Although she admits she’s a “workaholic”, the Sheikha is selective about which jobs she accepts so she can devote the appropriate care and energy to each position. In addition to her previous roles mentioned, Al Qasimi is also president of the Africa Institute of Sharjah, chair of the board for the Sharjah Architecture Triennial as well as on the board of directors for MoMA PS1 in New York, Kunst-Werke Berlin e. V. in Germany, and Ashkal Alwan in Beirut. However, this nonstop lifestyle for almost two decades now has shaped her time management skills into an enviable science, giving her the opportunity to continue adding roles—such as curator of the second Lahore Biennial—with only a slight rearrangement of her agenda. “I think I’ve been doing my job for 18 years now,” Al Qasimi told Vogue Arabia. “And although I’m always busy, it’s a great honor to be invited to do these things.”
The arts have an indescribable power on a community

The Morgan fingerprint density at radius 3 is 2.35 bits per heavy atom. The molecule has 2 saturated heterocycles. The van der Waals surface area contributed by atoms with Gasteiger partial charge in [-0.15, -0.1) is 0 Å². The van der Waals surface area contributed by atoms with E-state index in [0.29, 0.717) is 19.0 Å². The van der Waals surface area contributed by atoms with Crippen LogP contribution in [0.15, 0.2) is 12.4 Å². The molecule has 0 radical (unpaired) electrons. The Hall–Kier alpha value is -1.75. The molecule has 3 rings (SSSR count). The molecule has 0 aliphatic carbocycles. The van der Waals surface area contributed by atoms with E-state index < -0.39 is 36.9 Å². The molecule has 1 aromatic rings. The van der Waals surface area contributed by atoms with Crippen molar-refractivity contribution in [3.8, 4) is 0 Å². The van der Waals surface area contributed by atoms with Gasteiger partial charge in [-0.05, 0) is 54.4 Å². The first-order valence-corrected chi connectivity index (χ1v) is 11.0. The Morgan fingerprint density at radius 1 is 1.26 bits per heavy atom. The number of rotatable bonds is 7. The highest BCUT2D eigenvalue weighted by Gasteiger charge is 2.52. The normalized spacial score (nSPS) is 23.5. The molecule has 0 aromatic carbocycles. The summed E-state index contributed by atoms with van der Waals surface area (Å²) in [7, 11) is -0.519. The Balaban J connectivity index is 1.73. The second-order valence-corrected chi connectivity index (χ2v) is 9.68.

Taking on her father’s mantle and nurturing the burgeoning local art scene in the UAE after becoming the UNESCO World Book Capital in 2019 and joining a limited list of Creative Cities across the world, Al Qasimi has helped Sharjah grow into a cultural epicenter of the emirates and the world overall. This profound appreciation for the arts has catalyzed the bridging of the Middle East with other communities as the UAE welcomes many acclaimed international talents, such as Japanese artist Yayoi Kusama and American experimentalist Robert Breer.
Take advantage of assumptions
Challenging preconceived notions that her family handed her everything on a silver platter from the very beginning, the Sheikha began surpassing expectations at the age of 22 when she stepped into her position as director of the Sharjah Biennial. Although she only had a staff of four working alongside her, that didn’t deter Al Qasimi from breathing originality into the 1993- established art exhibition and completely reinventing its venue, program, and perception—all while sweeping the floors herself. “I started to think that nobody would take me seriously as a painter if I’m already a director of a biennial at 22,” she shared. “I thought people would say I only got it because of who my father is. I remember a Korean artist I had been communicating with over email visiting and exclaiming when she saw me, ‘You’re the director? I expected an old man.’ The idea of me being 22 and a woman was weird in the international art world at the time. I thought that no matter how hard I worked, people would always say it’s because I’m the daughter of someone important. There’s always that assumption, which makes me work even harder.”